Prevent rejection by keeping emotionally distant from others
Be uncomfortable with their own and others’ emotions
Prove to be self-sufficient and so dismissive of others
The avoidant attachment adaptation fearful side longs for intimate relationships but keeps them at a safe emotional distance. People with the fearful-avoidant style don’t appear as self-confident as the dismissive type. They also tend to behave as the anxious type in relationships.
Disorganized Style – people with this attachment pattern have suffered long-term abuse or neglect in childhood. Thus, they lack a coherent sense of love, trust, care, and safety. Their strongest emotional drive is fear, which permeates their functional and relational life. They tend to:
Develop chronic depression and anxiety
Self-medicate with alcohol and other substances
Lack the ability to contain negative emotions and self-regulate
Have a strong sense of hopelessness
Demonstrate poor self-agency and so a disorganized view of life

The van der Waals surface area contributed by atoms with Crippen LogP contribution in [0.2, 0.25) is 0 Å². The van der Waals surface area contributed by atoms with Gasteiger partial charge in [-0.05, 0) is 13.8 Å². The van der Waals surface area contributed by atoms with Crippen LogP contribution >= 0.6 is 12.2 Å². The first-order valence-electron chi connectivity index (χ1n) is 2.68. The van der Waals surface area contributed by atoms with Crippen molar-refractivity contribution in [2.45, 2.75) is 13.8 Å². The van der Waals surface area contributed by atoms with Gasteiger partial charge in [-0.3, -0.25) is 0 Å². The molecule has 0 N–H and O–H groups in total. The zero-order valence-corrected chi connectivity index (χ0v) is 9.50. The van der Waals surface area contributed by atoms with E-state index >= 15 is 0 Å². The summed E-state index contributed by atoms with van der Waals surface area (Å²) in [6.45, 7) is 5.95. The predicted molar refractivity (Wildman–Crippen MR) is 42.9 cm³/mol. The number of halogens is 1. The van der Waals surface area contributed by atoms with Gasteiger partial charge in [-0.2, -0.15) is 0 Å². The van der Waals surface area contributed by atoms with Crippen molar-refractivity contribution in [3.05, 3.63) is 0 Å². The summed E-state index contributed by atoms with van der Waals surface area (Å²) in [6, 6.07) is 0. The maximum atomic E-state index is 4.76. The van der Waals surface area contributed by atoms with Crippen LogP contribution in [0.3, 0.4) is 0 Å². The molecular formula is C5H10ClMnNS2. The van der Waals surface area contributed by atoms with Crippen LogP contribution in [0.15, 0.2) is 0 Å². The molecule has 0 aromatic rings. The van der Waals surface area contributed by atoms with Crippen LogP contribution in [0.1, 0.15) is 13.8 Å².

Clinicians don’t categorize attachment adaptations as healthy or unhealthy patterns of thinking, feeling, and behaving, except for the disorganized attachment style. These distinctive developmental patterns help children adapt to their parents’ or caregivers’ parenting styles and environments. In the case of insecure attachment styles, it is the way of surviving with the less possible pain for the emotional self. These attachment adaptations and their ensuing thinking and behaving patterns are defense mechanisms meant to prevent pain from potential rejection or abandonment. The only attachment adaptation considered pathological and requiring a holistic approach (medical, mental, emotional, and spiritual) is the disorganized style.
As is the case with personal boundaries, people attach to others in different ways. Settings, circumstances, and types of relationships determine the way one attaches to someone special and others. For instance, someone with an insecure attachment can learn to trust their intimate partner after a while to feel safe in that relationship. One can also attach in different ways to different family members. Someone with a secure attachment style tends to trust others, but a negative experience with a family member may result in the need to be cautious with that person.
Most people learn to attach securely, at least with a special someone, anxious with others, and avoidant with some others. That is because experience and environment can modify attachment patterns.